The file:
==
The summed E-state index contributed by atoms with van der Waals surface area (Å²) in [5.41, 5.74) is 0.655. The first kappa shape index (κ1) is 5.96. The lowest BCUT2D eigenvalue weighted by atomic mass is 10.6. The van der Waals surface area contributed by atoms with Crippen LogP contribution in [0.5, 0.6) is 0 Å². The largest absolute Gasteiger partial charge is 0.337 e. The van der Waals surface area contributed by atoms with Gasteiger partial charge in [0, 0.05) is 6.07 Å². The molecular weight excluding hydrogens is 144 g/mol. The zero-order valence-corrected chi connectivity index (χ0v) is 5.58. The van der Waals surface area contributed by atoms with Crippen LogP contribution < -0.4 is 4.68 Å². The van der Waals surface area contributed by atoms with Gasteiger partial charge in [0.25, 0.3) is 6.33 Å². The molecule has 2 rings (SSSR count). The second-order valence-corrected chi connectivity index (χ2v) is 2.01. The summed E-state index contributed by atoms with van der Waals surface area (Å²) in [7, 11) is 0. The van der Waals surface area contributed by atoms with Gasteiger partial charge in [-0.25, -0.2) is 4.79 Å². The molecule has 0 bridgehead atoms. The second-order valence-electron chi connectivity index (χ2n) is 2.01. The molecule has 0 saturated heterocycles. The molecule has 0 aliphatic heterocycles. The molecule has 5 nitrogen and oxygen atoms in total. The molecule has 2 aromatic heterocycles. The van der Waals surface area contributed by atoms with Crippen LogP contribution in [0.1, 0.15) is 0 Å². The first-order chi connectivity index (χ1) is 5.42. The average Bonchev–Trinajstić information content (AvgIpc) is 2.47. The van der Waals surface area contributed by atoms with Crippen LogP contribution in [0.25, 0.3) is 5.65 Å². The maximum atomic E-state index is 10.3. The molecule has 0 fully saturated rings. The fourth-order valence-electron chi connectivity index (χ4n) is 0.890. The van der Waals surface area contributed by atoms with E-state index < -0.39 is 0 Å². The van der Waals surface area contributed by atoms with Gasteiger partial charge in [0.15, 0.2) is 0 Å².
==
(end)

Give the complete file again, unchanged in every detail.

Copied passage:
The summed E-state index contributed by atoms with van der Waals surface area (Å²) in [5.41, 5.74) is 0.655. The first kappa shape index (κ1) is 5.96. The lowest BCUT2D eigenvalue weighted by atomic mass is 10.6. The van der Waals surface area contributed by atoms with Crippen LogP contribution in [0.5, 0.6) is 0 Å². The largest absolute Gasteiger partial charge is 0.337 e. The van der Waals surface area contributed by atoms with Gasteiger partial charge in [0, 0.05) is 6.07 Å². The molecular weight excluding hydrogens is 144 g/mol. The zero-order valence-corrected chi connectivity index (χ0v) is 5.58. The van der Waals surface area contributed by atoms with Crippen LogP contribution < -0.4 is 4.68 Å². The van der Waals surface area contributed by atoms with Gasteiger partial charge in [0.25, 0.3) is 6.33 Å². The molecule has 2 rings (SSSR count). The second-order valence-corrected chi connectivity index (χ2v) is 2.01. The summed E-state index contributed by atoms with van der Waals surface area (Å²) in [7, 11) is 0. The van der Waals surface area contributed by atoms with Gasteiger partial charge in [-0.25, -0.2) is 4.79 Å². The molecule has 0 bridgehead atoms. The second-order valence-electron chi connectivity index (χ2n) is 2.01. The molecule has 0 saturated heterocycles. The molecule has 0 aliphatic heterocycles. The molecule has 5 nitrogen and oxygen atoms in total. The molecule has 2 aromatic heterocycles. The van der Waals surface area contributed by atoms with Crippen LogP contribution in [0.1, 0.15) is 0 Å². The first-order chi connectivity index (χ1) is 5.42. The average Bonchev–Trinajstić information content (AvgIpc) is 2.47. The van der Waals surface area contributed by atoms with Crippen LogP contribution in [0.25, 0.3) is 5.65 Å². The maximum atomic E-state index is 10.3. The molecule has 0 fully saturated rings. The fourth-order valence-electron chi connectivity index (χ4n) is 0.890. The van der Waals surface area contributed by atoms with E-state index < -0.39 is 0 Å². The van der Waals surface area contributed by atoms with Gasteiger partial charge in [0.15, 0.2) is 0 Å².